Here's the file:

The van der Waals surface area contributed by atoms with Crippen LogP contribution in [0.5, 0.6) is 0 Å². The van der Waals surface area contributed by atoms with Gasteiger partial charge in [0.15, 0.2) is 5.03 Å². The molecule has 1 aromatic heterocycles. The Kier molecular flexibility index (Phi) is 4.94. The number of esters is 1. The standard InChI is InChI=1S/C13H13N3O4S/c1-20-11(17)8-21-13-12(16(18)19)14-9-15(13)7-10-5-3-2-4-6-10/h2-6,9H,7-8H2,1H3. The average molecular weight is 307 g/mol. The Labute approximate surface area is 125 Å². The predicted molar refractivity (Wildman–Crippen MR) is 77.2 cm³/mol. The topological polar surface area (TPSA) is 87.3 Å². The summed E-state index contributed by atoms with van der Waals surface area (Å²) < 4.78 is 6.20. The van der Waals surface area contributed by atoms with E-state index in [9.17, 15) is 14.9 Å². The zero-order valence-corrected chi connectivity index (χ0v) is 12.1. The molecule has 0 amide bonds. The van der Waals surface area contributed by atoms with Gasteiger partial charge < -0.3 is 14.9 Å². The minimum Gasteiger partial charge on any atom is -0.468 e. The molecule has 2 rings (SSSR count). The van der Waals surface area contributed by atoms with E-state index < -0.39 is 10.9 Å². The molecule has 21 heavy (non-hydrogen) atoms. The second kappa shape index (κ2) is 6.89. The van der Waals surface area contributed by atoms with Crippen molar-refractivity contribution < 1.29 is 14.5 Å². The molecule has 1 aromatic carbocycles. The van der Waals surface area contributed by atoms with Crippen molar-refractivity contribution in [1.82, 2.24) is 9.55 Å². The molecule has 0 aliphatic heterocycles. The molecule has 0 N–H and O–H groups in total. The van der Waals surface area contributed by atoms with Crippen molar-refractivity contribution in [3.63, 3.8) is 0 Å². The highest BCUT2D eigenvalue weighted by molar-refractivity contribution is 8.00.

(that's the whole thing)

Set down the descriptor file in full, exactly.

The van der Waals surface area contributed by atoms with Crippen LogP contribution in [0.5, 0.6) is 0 Å². The van der Waals surface area contributed by atoms with Gasteiger partial charge in [0.15, 0.2) is 5.03 Å². The molecule has 1 aromatic heterocycles. The Kier molecular flexibility index (Phi) is 4.94. The number of esters is 1. The standard InChI is InChI=1S/C13H13N3O4S/c1-20-11(17)8-21-13-12(16(18)19)14-9-15(13)7-10-5-3-2-4-6-10/h2-6,9H,7-8H2,1H3. The average molecular weight is 307 g/mol. The Labute approximate surface area is 125 Å². The predicted molar refractivity (Wildman–Crippen MR) is 77.2 cm³/mol. The topological polar surface area (TPSA) is 87.3 Å². The summed E-state index contributed by atoms with van der Waals surface area (Å²) < 4.78 is 6.20. The van der Waals surface area contributed by atoms with E-state index in [9.17, 15) is 14.9 Å². The zero-order valence-corrected chi connectivity index (χ0v) is 12.1. The molecule has 0 amide bonds. The van der Waals surface area contributed by atoms with Gasteiger partial charge < -0.3 is 14.9 Å². The minimum Gasteiger partial charge on any atom is -0.468 e. The molecule has 2 rings (SSSR count). The van der Waals surface area contributed by atoms with E-state index < -0.39 is 10.9 Å². The molecule has 21 heavy (non-hydrogen) atoms. The second kappa shape index (κ2) is 6.89. The van der Waals surface area contributed by atoms with Crippen molar-refractivity contribution < 1.29 is 14.5 Å². The molecule has 1 aromatic carbocycles. The van der Waals surface area contributed by atoms with Crippen molar-refractivity contribution in [1.82, 2.24) is 9.55 Å². The molecule has 0 aliphatic heterocycles. The molecule has 0 N–H and O–H groups in total. The van der Waals surface area contributed by atoms with Crippen molar-refractivity contribution in [3.63, 3.8) is 0 Å². The highest BCUT2D eigenvalue weighted by molar-refractivity contribution is 8.00.